TALLAHASSEE — Gov. Rick Scott's chief elections official is suspending a politically charged election-year plan to purge noncitizens from Florida's voter rolls, citing changes to a federal database used to verify citizenship.
The about-face Thursday by Secretary of State Ken Detzner resolves a standoff with county elections supervisors, who resisted the purge and were suspicious of its timing. It also had given rise to Democratic charges of voter suppression aimed at minorities, including Hispanics crucial to Scott's re-election hopes.
Detzner told supervisors in a memo that the U.S. Department of Homeland Security is redesigning its SAVE database, and it won't be finished until 2015, so purging efforts, known as Project Integrity, should not proceed.
"I have decided to postpone implementing Project Integrity until the federal SAVE program Phase Two is completed," Detzner wrote.
Detzner sent his memo after three rounds of conference calls with supervisors, who endorsed his decision.
"It is a good idea to postpone the project until we're sure we have it right," said Citrus County Supervisor Susan Gill. "The closer it gets to the election, which I know you're well aware of, the more likely is it is that we'll get a lot of criticism."
"It's a wise decision because our elections aren't that far away," said Pinellas' Deborah Clark. "The time is not sufficient to start a project like this. . . . It needs to be done right or not at all."
"The state cannot afford a repeat of the 2012 list of alleged non-U.S. citizens, which lacked accurate, credible and reliable data," said Pasco County Supervisor of Elections Brian Corley.
Past efforts to purge the voter rolls of noncitizens ahead of the 2012 election caused a national furor, as elections supervisors resented targeting voters with data they viewed as unreliable and political groups said the removals disproportionately targeted minority voters. Some groups accused the Scott administration of seeking to scrub the voter file of people who might not be inclined to support Republican candidates.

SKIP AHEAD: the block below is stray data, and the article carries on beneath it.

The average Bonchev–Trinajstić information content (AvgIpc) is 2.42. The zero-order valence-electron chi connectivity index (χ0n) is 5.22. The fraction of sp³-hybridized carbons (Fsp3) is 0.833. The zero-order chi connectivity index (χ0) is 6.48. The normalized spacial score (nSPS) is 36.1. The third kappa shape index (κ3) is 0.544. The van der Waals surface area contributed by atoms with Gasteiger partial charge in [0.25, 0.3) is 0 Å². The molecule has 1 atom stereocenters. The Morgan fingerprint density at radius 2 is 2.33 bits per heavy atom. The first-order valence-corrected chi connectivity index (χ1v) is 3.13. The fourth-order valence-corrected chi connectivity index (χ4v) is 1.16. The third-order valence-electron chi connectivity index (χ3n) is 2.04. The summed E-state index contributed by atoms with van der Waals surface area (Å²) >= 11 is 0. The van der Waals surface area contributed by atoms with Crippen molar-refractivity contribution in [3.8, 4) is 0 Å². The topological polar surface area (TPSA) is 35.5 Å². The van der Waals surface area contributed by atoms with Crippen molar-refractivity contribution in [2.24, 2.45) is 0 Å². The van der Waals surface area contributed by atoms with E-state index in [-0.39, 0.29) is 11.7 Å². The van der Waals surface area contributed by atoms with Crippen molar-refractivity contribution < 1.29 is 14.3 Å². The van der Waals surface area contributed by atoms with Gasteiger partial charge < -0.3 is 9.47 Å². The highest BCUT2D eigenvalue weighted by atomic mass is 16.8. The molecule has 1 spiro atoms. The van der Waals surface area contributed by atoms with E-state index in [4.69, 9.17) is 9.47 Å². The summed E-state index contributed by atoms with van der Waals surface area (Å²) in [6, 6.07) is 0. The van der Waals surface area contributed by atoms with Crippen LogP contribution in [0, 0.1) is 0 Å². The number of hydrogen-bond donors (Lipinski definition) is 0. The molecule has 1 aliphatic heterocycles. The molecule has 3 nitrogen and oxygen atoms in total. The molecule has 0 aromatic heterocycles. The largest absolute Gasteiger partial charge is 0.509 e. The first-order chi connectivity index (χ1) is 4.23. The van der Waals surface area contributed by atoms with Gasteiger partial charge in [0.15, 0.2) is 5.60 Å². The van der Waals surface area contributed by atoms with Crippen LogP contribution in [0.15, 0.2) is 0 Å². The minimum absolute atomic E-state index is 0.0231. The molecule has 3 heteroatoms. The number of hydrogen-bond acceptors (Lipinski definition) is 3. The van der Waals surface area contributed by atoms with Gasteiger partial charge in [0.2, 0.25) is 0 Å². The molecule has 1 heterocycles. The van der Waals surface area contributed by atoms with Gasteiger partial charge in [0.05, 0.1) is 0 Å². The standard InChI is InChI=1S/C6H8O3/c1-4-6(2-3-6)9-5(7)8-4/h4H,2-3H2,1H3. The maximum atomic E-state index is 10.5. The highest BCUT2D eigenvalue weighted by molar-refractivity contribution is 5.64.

The 2012 list of about 180,000 suspect voters was based on driver's license data. The state soon whittled it to 2,600 and then to 198. Ultimately, about 85 voters were removed from the rolls.
"It was irresponsible for Gov. Scott to undermine faith in our elections by creating fear that our voter rolls were filled with illegitimate voters when there was no evidence to suggest it," said Howard Simon, director of the ACLU of Florida.
Voting rights groups such as the NAACP, League of Women Voters and the Advancement Project had been critics of the purge. They did not argue in favor of noncitizens casting ballots, but said the state-led purge disproportionately targeted minorities, ensnared some who could legally vote, such as a Brooklyn-born World War II veteran in Broward, was ineffective and wasted money.
"What we have seen from past efforts is that it has not been successful in identifying ineligible voters," said Deirdre Macnab, president of the Florida League of Voters. "The process we already have in place — supervisors work every day, all day, to clean our lists and keep them up to date — shows the current process is working very effectively."
Detzner reminded election supervisors they have a duty to investigate cases of questionable citizenship by voters.
That's nothing new, said Clark, the Pinellas supervisor. She said supervisors closely monitor voter lists to ensure that no ineligible voters can cast ballots and must submit reports to the state twice a year explaining why voters are removed from the rolls, such as death or a felony conviction.
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